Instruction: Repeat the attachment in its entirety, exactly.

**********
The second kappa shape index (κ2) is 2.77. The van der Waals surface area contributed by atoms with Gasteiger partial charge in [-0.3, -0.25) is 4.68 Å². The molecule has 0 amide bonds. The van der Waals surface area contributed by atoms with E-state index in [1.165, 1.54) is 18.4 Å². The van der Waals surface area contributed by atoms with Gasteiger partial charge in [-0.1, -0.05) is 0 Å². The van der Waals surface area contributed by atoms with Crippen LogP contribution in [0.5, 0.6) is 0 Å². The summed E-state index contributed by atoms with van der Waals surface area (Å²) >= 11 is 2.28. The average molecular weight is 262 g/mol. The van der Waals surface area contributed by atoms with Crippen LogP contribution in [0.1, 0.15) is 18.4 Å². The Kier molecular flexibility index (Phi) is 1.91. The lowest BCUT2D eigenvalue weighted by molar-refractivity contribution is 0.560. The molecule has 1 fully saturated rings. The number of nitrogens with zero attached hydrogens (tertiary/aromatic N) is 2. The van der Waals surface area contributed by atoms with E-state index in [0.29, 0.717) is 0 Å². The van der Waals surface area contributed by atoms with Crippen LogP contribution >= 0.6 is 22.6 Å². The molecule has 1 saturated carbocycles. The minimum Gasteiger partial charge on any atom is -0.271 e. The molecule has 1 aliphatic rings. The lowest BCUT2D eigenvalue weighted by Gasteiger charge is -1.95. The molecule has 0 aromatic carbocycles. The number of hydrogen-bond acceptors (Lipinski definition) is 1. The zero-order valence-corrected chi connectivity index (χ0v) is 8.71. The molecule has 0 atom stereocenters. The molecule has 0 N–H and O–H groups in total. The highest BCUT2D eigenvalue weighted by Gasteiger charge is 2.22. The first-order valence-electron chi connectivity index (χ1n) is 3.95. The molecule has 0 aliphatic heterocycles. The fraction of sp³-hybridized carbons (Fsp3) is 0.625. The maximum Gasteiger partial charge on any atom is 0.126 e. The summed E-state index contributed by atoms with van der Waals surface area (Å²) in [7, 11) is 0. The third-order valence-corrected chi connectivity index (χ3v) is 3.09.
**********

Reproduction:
The second kappa shape index (κ2) is 2.77. The van der Waals surface area contributed by atoms with Gasteiger partial charge in [-0.3, -0.25) is 4.68 Å². The molecule has 0 amide bonds. The van der Waals surface area contributed by atoms with E-state index in [1.165, 1.54) is 18.4 Å². The van der Waals surface area contributed by atoms with Gasteiger partial charge in [-0.1, -0.05) is 0 Å². The van der Waals surface area contributed by atoms with Crippen LogP contribution in [0.5, 0.6) is 0 Å². The summed E-state index contributed by atoms with van der Waals surface area (Å²) >= 11 is 2.28. The average molecular weight is 262 g/mol. The van der Waals surface area contributed by atoms with Crippen LogP contribution in [0.1, 0.15) is 18.4 Å². The Kier molecular flexibility index (Phi) is 1.91. The lowest BCUT2D eigenvalue weighted by molar-refractivity contribution is 0.560. The molecule has 1 fully saturated rings. The number of nitrogens with zero attached hydrogens (tertiary/aromatic N) is 2. The van der Waals surface area contributed by atoms with E-state index in [0.29, 0.717) is 0 Å². The van der Waals surface area contributed by atoms with Crippen LogP contribution >= 0.6 is 22.6 Å². The molecule has 1 saturated carbocycles. The minimum Gasteiger partial charge on any atom is -0.271 e. The molecule has 1 aliphatic rings. The lowest BCUT2D eigenvalue weighted by Gasteiger charge is -1.95. The molecule has 0 aromatic carbocycles. The number of hydrogen-bond acceptors (Lipinski definition) is 1. The zero-order valence-corrected chi connectivity index (χ0v) is 8.71. The molecule has 0 atom stereocenters. The molecule has 0 N–H and O–H groups in total. The highest BCUT2D eigenvalue weighted by Gasteiger charge is 2.22. The first-order valence-electron chi connectivity index (χ1n) is 3.95. The molecule has 0 aliphatic heterocycles. The fraction of sp³-hybridized carbons (Fsp3) is 0.625. The maximum Gasteiger partial charge on any atom is 0.126 e. The summed E-state index contributed by atoms with van der Waals surface area (Å²) in [7, 11) is 0. The third-order valence-corrected chi connectivity index (χ3v) is 3.09.